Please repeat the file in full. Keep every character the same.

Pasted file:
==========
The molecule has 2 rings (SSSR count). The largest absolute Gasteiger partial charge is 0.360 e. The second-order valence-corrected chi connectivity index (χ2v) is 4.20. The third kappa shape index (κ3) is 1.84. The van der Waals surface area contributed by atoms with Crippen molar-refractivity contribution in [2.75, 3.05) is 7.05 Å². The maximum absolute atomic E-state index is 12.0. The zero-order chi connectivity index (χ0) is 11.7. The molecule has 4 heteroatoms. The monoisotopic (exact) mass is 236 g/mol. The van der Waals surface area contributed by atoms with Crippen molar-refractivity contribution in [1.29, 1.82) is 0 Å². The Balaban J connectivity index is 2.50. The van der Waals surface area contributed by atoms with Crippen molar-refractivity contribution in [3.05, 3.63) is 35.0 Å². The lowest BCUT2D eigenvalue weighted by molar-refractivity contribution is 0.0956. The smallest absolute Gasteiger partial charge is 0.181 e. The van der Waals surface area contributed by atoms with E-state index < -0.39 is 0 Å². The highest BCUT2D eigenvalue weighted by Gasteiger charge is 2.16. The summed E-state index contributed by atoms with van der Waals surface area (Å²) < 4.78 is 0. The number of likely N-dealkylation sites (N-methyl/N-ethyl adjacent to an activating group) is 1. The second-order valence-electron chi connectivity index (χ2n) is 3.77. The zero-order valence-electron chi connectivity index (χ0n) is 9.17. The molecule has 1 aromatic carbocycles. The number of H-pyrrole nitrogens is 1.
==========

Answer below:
The molecule has 2 rings (SSSR count). The largest absolute Gasteiger partial charge is 0.360 e. The second-order valence-corrected chi connectivity index (χ2v) is 4.20. The third kappa shape index (κ3) is 1.84. The van der Waals surface area contributed by atoms with Crippen molar-refractivity contribution in [2.75, 3.05) is 7.05 Å². The maximum absolute atomic E-state index is 12.0. The zero-order chi connectivity index (χ0) is 11.7. The molecule has 4 heteroatoms. The monoisotopic (exact) mass is 236 g/mol. The van der Waals surface area contributed by atoms with Crippen molar-refractivity contribution in [1.29, 1.82) is 0 Å². The Balaban J connectivity index is 2.50. The van der Waals surface area contributed by atoms with Crippen molar-refractivity contribution in [3.05, 3.63) is 35.0 Å². The lowest BCUT2D eigenvalue weighted by molar-refractivity contribution is 0.0956. The smallest absolute Gasteiger partial charge is 0.181 e. The van der Waals surface area contributed by atoms with E-state index < -0.39 is 0 Å². The highest BCUT2D eigenvalue weighted by Gasteiger charge is 2.16. The summed E-state index contributed by atoms with van der Waals surface area (Å²) < 4.78 is 0. The number of likely N-dealkylation sites (N-methyl/N-ethyl adjacent to an activating group) is 1. The second-order valence-electron chi connectivity index (χ2n) is 3.77. The zero-order valence-electron chi connectivity index (χ0n) is 9.17. The molecule has 1 aromatic carbocycles. The number of H-pyrrole nitrogens is 1.